| Click for the Finfacts Ireland Portal Homepage |

Finfacts Business News Centre

Home 
 
 News
 Irish
 Irish Economy
 EU Economy
 US Economy
 UK Economy
 Global Economy
 International
 Property
 Innovation
 
 Analysis/Comment
 
 Asia Economy

RSS FEED


How to use our RSS feed

Follow Finfacts on Twitter

 
Web Finfacts

See Search Box lower down this column for searches of Finfacts news pages. Where there may be the odd special character missing from an older page, it's a problem that developed when Interactive Tools upgraded to a new content management system.

Welcome

Finfacts is Ireland's leading business information site and you are in its business news section.

Links

Finfacts Homepage

Irish Share Prices

Euribor Daily Rates

Irish Economy

Global Income Per Capita

Global Cost of Living

Irish Tax - Income/Corporate

Global News

Bloomberg News

CNN Money

Cnet Tech News

Newspapers

Irish Independent

Irish Times

Irish Examiner

New York Times

Financial Times

Technology News

 

Feedback

 

Content Management by interactivetools.com.

News : Global Economy Last Updated: Mar 7, 2011 - 7:14 AM


Global food prices rose for eighth straight month in February; Real food cost at lowest since Great Depression
By Michael Hennigan, Founder and Editor of Finfacts
Mar 4, 2011 - 4:53 AM

Email this article
 Printer friendly page

Global food prices rose for the eighth straight month in February, with prices of all commodity groups monitored rising again, except for sugar, the United Nations' Food and Agriculture Organization (FAO) said on Thursday. Meanwhile IMF economists say the real cost of food is at the lowest since Great Depression.

FAO expects a tightening of the global cereal supply and demand balance in 2010/11. In the face of a growing demand and a decline in world cereal production in 2010, global cereal stocks this year are expected to fall sharply because of a decline in inventories of wheat and coarse grains. International cereal prices have increased sharply with export prices of major grains up at least 70% from February last year.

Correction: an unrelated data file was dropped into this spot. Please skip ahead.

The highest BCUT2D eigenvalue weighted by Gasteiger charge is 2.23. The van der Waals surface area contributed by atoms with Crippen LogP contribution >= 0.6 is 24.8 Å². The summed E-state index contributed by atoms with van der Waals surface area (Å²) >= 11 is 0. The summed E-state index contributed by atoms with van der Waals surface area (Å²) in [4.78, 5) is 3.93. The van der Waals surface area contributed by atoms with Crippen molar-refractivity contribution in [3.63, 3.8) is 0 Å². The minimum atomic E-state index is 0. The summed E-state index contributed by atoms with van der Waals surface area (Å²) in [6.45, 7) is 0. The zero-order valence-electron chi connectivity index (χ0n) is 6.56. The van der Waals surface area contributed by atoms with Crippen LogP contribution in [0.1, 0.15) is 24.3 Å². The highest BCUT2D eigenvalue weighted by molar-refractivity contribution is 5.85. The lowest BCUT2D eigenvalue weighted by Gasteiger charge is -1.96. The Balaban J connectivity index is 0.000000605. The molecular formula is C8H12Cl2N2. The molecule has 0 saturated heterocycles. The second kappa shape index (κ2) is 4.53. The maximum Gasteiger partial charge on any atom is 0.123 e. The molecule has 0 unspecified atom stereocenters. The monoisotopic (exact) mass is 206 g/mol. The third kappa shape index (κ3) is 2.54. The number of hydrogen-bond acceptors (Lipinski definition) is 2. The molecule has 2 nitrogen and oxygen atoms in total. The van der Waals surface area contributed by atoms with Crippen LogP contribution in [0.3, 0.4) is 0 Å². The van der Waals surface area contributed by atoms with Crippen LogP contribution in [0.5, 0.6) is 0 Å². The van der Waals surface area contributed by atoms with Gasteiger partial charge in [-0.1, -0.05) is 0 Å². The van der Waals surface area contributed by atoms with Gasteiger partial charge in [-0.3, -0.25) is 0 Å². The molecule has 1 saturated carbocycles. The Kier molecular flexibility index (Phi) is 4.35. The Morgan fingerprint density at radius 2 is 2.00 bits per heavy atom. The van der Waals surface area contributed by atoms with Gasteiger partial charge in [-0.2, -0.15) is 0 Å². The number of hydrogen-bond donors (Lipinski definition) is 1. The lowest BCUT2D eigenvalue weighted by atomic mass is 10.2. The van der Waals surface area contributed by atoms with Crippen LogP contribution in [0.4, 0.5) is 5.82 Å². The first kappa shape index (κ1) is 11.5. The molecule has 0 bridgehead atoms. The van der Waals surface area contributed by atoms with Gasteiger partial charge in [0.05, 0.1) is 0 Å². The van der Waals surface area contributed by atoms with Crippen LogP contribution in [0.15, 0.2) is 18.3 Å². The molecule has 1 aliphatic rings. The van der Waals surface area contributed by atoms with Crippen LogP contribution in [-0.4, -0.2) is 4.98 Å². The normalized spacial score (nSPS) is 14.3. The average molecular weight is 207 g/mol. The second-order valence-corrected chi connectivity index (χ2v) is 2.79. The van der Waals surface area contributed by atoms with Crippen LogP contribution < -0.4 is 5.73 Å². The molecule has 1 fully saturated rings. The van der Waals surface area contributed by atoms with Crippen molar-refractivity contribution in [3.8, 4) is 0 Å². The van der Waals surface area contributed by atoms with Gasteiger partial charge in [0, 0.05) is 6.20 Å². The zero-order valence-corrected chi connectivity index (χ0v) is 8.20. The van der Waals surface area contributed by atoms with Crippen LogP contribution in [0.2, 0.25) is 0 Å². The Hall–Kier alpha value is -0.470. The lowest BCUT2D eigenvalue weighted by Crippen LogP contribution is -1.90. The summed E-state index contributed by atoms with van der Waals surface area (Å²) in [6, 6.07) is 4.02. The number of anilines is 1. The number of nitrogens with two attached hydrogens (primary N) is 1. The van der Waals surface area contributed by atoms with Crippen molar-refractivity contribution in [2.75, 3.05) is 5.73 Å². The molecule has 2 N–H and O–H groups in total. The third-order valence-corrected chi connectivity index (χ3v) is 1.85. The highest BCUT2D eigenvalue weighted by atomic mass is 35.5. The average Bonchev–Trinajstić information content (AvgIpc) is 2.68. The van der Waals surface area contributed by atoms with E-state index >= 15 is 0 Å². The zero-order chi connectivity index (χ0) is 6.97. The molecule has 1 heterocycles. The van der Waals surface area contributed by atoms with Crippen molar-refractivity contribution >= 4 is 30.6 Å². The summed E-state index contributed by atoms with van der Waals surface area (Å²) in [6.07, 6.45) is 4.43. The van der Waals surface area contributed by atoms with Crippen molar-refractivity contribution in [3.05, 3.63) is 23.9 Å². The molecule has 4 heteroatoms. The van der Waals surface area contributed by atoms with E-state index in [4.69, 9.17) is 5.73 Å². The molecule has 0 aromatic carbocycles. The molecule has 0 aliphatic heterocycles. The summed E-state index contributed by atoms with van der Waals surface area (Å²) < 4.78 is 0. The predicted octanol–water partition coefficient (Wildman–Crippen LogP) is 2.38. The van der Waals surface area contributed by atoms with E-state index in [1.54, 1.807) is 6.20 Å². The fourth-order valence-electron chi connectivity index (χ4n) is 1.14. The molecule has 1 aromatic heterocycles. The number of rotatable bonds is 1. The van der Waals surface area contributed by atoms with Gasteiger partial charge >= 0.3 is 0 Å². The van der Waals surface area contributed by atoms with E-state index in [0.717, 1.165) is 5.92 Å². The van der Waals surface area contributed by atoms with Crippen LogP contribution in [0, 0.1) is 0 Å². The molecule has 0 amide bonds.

"Unexpected oil price spikes could further exacerbate an already precarious situation in food markets," said David Hallam, director of FAO's Trade and Market Division.

"This adds even more uncertainty concerning the price outlook just as plantings for crops in some of the major growing regions are about to start," he added.

Food Price Index


The FAO Food Price Index averaged 236 points in February, up 2.2% from January, the highest record in real and nominal terms, since FAO started monitoring prices in 1990.

The Cereal Price Index, which includes prices of main food staples such as wheat, rice and maize, rose by 3.7% in February (254 points), the highest level since July 2008.

The FAO Dairy Price Index averaged 230 points in February, up 4% from January, but well below its peak in November 2007.

The FAO Oils/Fats Price Index rose marginally to 279 points in February, a level just below the peak recorded in June 2008.

The FAO Meat Price Index averaged 169 points in February, up 2% from January. By contrast, the FAO Sugar Price Index averaged 418 points in February, slightly below the previous month but still 16% higher than February 2010.